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Prostate cancer curable when diagnosed early

Photo: Prostate cancers slipping through cracks
Men diagnosed with low-risk prostate cancer may miss out on being cured of the disease because they are not monitoring their condition closely.

Almost three-quarters of Australian men diagnosed with "low risk" prostate cancer are not being actively monitored to detect disease spread, a study has found.

A decade ago there was a greater tendency to treat men with low-risk prostate cancer with surgery or radiation.

Nowadays the data suggests about 50 per cent are put on active surveillance.

The objectives of active surveillance is to avoid unnecessary treatment, but patients must undergo regular testing of prostate-specific antigen (PSA) levels.
PSA is a protein produced by both cancerous and non-cancerous tissue in the prostate; high levels can indicate the disease has spread.

A biopsy should also be undertaken within 12 months of diagnosis.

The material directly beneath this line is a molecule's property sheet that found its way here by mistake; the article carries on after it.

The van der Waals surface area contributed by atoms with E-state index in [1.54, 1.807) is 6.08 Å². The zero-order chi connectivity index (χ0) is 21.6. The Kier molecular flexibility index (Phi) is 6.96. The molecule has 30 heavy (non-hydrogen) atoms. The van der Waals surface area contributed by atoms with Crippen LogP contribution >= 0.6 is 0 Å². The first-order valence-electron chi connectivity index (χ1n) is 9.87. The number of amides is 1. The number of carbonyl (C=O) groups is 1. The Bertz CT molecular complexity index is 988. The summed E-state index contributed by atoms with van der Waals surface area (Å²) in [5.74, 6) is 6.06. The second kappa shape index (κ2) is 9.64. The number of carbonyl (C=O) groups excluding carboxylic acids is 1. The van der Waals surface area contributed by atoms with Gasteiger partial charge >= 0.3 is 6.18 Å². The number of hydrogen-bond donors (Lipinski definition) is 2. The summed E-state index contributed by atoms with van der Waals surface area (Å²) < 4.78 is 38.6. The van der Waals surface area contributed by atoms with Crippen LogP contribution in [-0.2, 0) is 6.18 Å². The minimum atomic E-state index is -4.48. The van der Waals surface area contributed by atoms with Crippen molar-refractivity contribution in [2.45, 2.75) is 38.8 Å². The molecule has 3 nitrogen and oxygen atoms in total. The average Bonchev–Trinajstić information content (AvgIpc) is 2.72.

With the practice of active surveillance increasing, researchers analysed patient adherence among a group of men diagnosed with prostate cancer between August 2008 and December 2014.

The study, published in the Medical Journal of Australia on Monday, found of the 1635 participants, just 433 (26.5 per cent) adhered to the active surveillance protocol of at least three PSA tests and at least one biopsy within the first two years of diagnosis.

"Active surveillance was not implemented according to published protocols in 73.5 per cent of men diagnosed with low risk prostate cancer in this Victorian cohort study," the authors wrote.

They warn men risk dying of the disease if they are not monitored appropriately.

"If they are not being followed appropriately according to active surveillance protocols, men may miss the opportunity to be treated with curative intent," they wrote.

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